Dad might be missing an eye, and most likely several teeth. All that matters is he can still breed. He is terrified of any human contact. All he knows is being grabbed and physically thrown into a cage with a female in heat. His life is one cage to another.
The dogs never leave these cages. They never see grass. Some are kept in sheds and barns and never see the sun – ever in their lives. Others are outside in wire pens exposed to all the elements. They are born there, and they die there. They never leave, never see a toy or a leash, and never learn a person touching them can be pleasant.
The lucky few that are saved require months, even years, of emotional rehabilitation. Some never can handle a person touching them – it’s just too terrifying after all they’ve been through. Grass, carpet, a squeaky toy – all these are foreign, and terrifying at first. Dogs coming out of puppy mills into homes feel like they have moved to a different planet.
These images go through my mind as I am looking at the new “cute” puppy. The only way to stop the abuse is for people to stop buying these dogs. I know I am too late with this puppy, but I still need to tell the owner so she can tell her friends, and not let others make the same mistake. She’s a good person. Her friends are good people. They are fabulous dog owners. These are the people who need to learn the truth, and will appreciate it, ultimately.
I try to tell my client gently, point out the red flags. I’m not telling her she’s stupid. I’m not trying to make her feel guilty. I’m trying to educate one more person in this fight to stop the abuse. She has no way of knowing the truth if no one tells her. I won’t show her the pictures that I wish I could get out of my mind. But she needs to know. She didn’t want to support a puppy mill. She wants to get it right next time.
She walks out of the exam room not smiling nearly as much as when she had come in proudly carrying her new bundle of joy. Things did seem a little “off” with this breeder, the more she thinks about it. Some details didn’t quite seem right when she bought the dog. She even asked the breeder if they were a puppy mill and they said no. Now she regrets not looking into it more.
And because she’s a dog lover, she’s sad.
Dog lovers are almost universally opposed to puppy mills. Yet, the past 20 years have shown that petitions and laws are not affecting the industry. It’s all about supply and demand. We need education. Yes, it’s a hard conversation to have. No one wants to hear they supported a puppy mill. There is unavoidable guilt, but that’s not the point of the conversation. I want to equip pet owners with the knowledge to make better decisions in the future, even if that process can be uncomfortable at times. That is what this fight needs.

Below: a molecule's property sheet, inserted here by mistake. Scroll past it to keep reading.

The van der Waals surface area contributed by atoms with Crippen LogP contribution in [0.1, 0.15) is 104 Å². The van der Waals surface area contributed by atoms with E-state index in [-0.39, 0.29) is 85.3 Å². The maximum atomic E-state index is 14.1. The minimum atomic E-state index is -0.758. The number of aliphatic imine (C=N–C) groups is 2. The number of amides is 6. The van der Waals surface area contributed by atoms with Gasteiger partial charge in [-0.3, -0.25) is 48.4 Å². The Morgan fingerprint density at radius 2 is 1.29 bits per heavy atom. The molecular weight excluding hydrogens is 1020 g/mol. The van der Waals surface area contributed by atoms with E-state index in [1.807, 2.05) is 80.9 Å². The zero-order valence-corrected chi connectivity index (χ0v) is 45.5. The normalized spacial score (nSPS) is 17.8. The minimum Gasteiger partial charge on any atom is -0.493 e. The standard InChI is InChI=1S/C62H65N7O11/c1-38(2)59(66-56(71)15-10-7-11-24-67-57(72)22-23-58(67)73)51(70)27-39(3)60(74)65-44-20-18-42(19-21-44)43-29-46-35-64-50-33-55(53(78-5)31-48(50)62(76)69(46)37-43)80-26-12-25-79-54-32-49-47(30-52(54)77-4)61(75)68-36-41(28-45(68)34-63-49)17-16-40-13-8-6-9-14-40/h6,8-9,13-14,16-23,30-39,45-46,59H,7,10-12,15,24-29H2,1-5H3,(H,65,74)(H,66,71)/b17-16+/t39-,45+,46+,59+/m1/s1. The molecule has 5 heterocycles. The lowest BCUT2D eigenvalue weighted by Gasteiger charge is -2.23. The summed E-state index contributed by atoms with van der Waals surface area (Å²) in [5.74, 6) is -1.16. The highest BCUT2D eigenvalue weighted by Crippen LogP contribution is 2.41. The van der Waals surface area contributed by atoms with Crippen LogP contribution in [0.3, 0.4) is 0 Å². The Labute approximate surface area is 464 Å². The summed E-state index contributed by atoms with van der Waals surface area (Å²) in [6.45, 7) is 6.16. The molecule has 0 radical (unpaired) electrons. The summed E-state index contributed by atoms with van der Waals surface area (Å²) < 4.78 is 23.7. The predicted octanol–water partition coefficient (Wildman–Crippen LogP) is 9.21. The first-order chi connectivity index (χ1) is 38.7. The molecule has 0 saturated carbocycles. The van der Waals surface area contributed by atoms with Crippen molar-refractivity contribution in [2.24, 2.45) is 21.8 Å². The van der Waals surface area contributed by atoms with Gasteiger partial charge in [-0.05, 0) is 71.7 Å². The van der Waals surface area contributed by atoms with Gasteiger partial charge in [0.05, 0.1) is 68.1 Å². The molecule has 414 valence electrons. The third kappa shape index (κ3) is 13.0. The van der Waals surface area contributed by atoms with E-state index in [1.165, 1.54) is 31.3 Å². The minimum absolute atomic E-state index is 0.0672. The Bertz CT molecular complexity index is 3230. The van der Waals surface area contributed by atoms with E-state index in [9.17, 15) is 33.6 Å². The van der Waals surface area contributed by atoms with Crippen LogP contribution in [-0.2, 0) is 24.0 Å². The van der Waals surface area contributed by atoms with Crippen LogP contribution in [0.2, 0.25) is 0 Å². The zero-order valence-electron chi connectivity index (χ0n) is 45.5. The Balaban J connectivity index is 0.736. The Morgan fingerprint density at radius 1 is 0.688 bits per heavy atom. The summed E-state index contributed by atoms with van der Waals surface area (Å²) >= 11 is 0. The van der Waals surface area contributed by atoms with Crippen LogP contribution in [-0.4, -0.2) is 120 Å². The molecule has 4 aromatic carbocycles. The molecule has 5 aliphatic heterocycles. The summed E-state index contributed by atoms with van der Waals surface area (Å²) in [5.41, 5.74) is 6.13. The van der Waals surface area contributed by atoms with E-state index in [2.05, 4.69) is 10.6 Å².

Yes, it hurts to learn the truth, but ignoring it only lets the abuse continue. I could smile, grit my teeth and say “what a cute puppy!” like most veterinarians. By taking the easy road and saying nothing, I am promoting the abuse. Dog lovers everywhere need to know, and they need to spread the word. Puppy mills are thriving because of dog lovers buying their puppies!
I’m not judging you or condemning you. I’m not trying to put you on a guilt trip. You didn’t know, and you did the best you could with the information you had. I’m not mad at you. I grieve for the dog’s parents. I’m happy you’ll listen, learn, and not repeat this mistake.
Don’t beat yourself up. Love this puppy. Give it the life its parents will never know is possible.
But tell your friends to not buy from pet shops or online breeders. All of them. Share it on social media. Learn the red flags. Have your friends tell their friends. The only way the abuse will stop is for dog lovers to stop supporting puppy mills by buying their puppies.
Where to get a puppy and not support animal cruelty?
Any website can say they are reputable breeders, and can use all the right words. How do you tell the good from the bad? You can’t believe reviews, which can be fabricated. It’s tough!
The Humane Society of the US has a good article here.
The Puppy Project is a growing network of reliable breeders.